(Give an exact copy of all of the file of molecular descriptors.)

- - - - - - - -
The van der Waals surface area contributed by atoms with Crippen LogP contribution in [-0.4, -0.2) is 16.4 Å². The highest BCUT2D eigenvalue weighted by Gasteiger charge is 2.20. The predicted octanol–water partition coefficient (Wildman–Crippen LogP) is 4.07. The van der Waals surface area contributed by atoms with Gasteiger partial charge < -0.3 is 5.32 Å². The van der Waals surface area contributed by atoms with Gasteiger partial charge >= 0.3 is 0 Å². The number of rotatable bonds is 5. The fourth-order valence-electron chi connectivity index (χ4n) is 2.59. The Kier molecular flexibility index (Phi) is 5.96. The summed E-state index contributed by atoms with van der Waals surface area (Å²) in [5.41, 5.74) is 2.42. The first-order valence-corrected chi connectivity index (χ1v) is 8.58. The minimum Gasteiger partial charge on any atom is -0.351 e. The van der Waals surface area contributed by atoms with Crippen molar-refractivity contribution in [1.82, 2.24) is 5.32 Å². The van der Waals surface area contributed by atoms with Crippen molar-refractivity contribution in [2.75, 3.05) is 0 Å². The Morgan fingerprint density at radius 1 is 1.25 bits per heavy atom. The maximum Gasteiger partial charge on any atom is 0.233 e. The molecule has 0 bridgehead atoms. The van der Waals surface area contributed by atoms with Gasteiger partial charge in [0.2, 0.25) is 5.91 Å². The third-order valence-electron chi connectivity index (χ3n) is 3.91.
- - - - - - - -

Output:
The van der Waals surface area contributed by atoms with Crippen LogP contribution in [-0.4, -0.2) is 16.4 Å². The highest BCUT2D eigenvalue weighted by Gasteiger charge is 2.20. The predicted octanol–water partition coefficient (Wildman–Crippen LogP) is 4.07. The van der Waals surface area contributed by atoms with Gasteiger partial charge < -0.3 is 5.32 Å². The van der Waals surface area contributed by atoms with Gasteiger partial charge >= 0.3 is 0 Å². The number of rotatable bonds is 5. The fourth-order valence-electron chi connectivity index (χ4n) is 2.59. The Kier molecular flexibility index (Phi) is 5.96. The summed E-state index contributed by atoms with van der Waals surface area (Å²) in [5.41, 5.74) is 2.42. The first-order valence-corrected chi connectivity index (χ1v) is 8.58. The minimum Gasteiger partial charge on any atom is -0.351 e. The van der Waals surface area contributed by atoms with Crippen molar-refractivity contribution in [1.82, 2.24) is 5.32 Å². The van der Waals surface area contributed by atoms with Crippen molar-refractivity contribution in [2.75, 3.05) is 0 Å². The Morgan fingerprint density at radius 1 is 1.25 bits per heavy atom. The maximum Gasteiger partial charge on any atom is 0.233 e. The molecule has 0 bridgehead atoms. The van der Waals surface area contributed by atoms with Gasteiger partial charge in [0.2, 0.25) is 5.91 Å². The third-order valence-electron chi connectivity index (χ3n) is 3.91.